AMD on Tuesday disclosed some additional details about its upcoming codenamed Rome processor based on its Zen 2 microarchitecture. As it turns out, the company will use a new design approach with its next-generation EPYC CPUs that will involve CPU ‘chiplets’ made using TSMC’s 7 nm manufacturing technology as well as an I/O die made using a 14 nm fabrication process.

AMD’s chiplet design approach is an evolution of the company’s modular design it introduced with the original EPYC processors featuring its Zen microarchitecture. While the currently available processors use up to four Zen CPU modules, the upcoming EPYC chips will include multiple Zen 2 CPU modules (which AMD now calls ‘chiplets’) as well as an I/O die made using a mature 14 nm process technology. The I/O die will feature Infinity Fabrics to connect chiplets as well as eight DDR DRAM interfaces. Since the memory controller will now be located inside the I/O die, all CPU chiplets will have a more equal memory access latency than today’s CPU modules. Meanwhile, AMD does not list PCIe inside the I/O die, so each CPU chiplet will have its own PCIe lanes.

Separating CPU chiplets from the I/O die has its advantages because it enables AMD to make the CPU chiplets smaller as physical interfaces (such as DRAM and Infinity Fabric) do not scale that well with shrinks of process technology. Therefore, instead of making CPU chiplets bigger and more expensive to manufacture, AMD decided to incorporate DRAM and some other I/O into a separate chip. Besides lower costs, the added benefit that AMD is going to enjoy with its 7 nm chiplets is ability to easier bin new chips for needed clocks and power, which is something that is hard to estimate in case of servers.

This is a breaking news. We are updating the news story with more details.

Source: AMD

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  • latentexistence - Tuesday, November 06, 2018 - link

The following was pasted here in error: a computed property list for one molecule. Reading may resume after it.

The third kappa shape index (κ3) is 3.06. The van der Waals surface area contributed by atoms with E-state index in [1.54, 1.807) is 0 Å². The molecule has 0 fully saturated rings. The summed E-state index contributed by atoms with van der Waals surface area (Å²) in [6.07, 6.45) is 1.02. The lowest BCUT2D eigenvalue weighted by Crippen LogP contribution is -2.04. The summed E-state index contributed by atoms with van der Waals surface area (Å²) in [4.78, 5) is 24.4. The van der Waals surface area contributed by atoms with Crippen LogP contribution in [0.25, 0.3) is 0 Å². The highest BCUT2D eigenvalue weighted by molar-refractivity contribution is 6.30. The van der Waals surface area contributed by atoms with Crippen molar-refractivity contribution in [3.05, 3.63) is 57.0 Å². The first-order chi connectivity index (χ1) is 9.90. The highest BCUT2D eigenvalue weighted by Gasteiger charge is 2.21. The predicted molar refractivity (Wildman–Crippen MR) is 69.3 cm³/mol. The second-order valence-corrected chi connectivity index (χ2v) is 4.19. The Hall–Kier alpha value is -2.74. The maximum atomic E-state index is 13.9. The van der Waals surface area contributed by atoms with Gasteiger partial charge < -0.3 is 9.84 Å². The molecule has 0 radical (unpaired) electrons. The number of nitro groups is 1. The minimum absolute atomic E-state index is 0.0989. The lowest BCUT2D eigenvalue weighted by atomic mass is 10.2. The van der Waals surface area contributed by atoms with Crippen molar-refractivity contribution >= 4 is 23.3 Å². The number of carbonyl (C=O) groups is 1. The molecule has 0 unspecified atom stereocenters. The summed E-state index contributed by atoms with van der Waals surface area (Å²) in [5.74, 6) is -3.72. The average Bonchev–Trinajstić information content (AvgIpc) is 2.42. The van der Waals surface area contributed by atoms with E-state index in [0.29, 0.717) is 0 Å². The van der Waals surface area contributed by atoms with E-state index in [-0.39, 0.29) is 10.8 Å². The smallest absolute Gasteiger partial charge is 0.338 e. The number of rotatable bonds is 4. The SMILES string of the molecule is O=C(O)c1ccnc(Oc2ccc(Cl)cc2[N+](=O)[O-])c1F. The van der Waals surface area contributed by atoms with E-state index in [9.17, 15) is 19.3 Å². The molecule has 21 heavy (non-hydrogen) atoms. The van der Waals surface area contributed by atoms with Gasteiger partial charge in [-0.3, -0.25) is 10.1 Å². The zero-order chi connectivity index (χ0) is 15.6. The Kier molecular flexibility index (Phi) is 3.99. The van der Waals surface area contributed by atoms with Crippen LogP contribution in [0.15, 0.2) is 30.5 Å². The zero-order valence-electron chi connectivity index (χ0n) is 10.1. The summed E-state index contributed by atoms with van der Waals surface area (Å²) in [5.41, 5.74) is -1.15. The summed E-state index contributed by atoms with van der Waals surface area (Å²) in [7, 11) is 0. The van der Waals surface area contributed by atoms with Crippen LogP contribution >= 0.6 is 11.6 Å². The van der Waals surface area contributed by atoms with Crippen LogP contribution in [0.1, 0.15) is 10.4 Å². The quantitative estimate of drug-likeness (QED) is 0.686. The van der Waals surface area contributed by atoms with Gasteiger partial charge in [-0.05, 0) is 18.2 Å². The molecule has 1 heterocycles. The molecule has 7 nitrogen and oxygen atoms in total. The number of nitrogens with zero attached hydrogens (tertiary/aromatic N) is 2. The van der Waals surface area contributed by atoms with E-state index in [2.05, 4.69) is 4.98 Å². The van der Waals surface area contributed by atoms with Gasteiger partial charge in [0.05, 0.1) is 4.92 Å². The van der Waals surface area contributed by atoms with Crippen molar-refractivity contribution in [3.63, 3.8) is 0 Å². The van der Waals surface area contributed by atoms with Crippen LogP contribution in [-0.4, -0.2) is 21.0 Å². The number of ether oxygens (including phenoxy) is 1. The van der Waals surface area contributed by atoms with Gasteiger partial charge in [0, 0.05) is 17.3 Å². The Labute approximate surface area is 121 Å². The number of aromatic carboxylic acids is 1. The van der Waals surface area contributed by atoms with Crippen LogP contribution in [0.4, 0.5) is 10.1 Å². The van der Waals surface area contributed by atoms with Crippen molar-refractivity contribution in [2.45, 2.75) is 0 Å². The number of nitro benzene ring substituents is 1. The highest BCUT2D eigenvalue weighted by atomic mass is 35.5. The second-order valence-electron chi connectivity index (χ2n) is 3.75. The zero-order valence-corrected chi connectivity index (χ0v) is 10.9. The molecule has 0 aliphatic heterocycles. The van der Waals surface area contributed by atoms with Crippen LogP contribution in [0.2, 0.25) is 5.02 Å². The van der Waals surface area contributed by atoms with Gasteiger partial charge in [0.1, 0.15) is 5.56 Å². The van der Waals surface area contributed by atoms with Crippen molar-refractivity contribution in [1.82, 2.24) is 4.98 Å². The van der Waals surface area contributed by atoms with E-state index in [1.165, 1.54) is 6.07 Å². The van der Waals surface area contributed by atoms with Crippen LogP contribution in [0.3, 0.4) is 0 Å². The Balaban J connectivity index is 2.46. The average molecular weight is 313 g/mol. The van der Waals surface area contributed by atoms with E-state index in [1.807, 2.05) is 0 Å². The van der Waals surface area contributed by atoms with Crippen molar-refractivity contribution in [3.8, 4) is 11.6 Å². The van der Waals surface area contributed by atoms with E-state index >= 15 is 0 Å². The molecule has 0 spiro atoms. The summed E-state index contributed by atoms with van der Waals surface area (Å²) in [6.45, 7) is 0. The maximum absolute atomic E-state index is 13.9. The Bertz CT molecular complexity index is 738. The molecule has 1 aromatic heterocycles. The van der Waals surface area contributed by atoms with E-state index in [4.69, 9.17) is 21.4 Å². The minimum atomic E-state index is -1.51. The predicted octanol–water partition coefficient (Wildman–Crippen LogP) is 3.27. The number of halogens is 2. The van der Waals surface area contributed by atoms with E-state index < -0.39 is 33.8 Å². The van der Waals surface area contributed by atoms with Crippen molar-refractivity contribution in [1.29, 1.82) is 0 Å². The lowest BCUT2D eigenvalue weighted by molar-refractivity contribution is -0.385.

IBM called, they want their Z196 mainframe multichip module with CPU dies around a storage controller die back Reply
  • FreckledTrout - Tuesday, November 06, 2018 - link

    Imitation is the biggest form of flattery. Reply
  • hamiltenor - Tuesday, November 06, 2018 - link

    If anyone reads this and wants more info, chapter 1.4.3 http://www.redbooks.ibm.com/abstracts/sg247833.htm... Reply
  • CheapSushi - Tuesday, November 06, 2018 - link

    IBM helped AMD with their HT implementation on Zen. I bet they helped them with this MCM package too. What do you have against that? Why does it matter if it's similar? What's your agenda with this comment? Reply
  • nandnandnand - Wednesday, November 07, 2018 - link

    "IBM helped AMD with their HT implementation on Zen."

    Do you have a source? I couldn't find this.
    Reply
  • latentexistence - Wednesday, November 07, 2018 - link

    I don’t have anything against that, I was making a joke because I think it’s cool. Reply
  • eastcoast_pete - Wednesday, November 07, 2018 - link

    Nothing wrong with copying or imitating a successful design approach. Mainframe-on-a-chip is not a bad nickname to have. Reply
  • ravyne - Tuesday, November 06, 2018 - link

    I'm not so sure PCIe is on the chiplets, I think it remains to be seen. There are advantages and disadvantages to either approach. Its a physical interface as well, so it scales poorly, but the pin-count is way lower than even a single DRAM controller.

    The chiplet/IO-die design opens lots of interesting questions though -- Is the L3 cache on the chiplet? If not, how much L2; if so, how much L3, and is there an L4 cache on the IO chiplet? Will the IO controller allow individual memory controllers to be partitioned into their own NUMA nodes? perhaps finer-grained bandwidth allocation via QoS mechanisms? Cloud providers / virtualization would love that.

    Opportunities as well. Market-specific IO dies for Epic, Threadripper, and Ryzen? What about APUs? I could see the GPU compute/control/cache being located on a 7nm chiplet of its own, with a 14/12nm IO chiplet having the display interfaces and framebuffer (maybe an EDRAM large enough for multiple render targets, perhaps configured as a general victim cache as intel's EDRAM is, or maybe with a single HBM2 interface).
    Reply
  • ravyne - Tuesday, November 06, 2018 - link

    I do also wonder if manufacturing the IO die at 14nm helps them keep their contractual commitments with GloFo, now that they're not moving their production lines to 7nm. Looking at the size of the IO die, it looks roughly equal in size to 3-4 Zen1 dies in 14nm. Reply
  • DigitalFreak - Tuesday, November 06, 2018 - link

    It would be interesting if they put PCI-E on the I/O chip and had an extremely high bandwidth interconnect to each chiplet. I'd love to see an 8 core Ryzen 3xxx with 40+ PCI-E lanes. Reply

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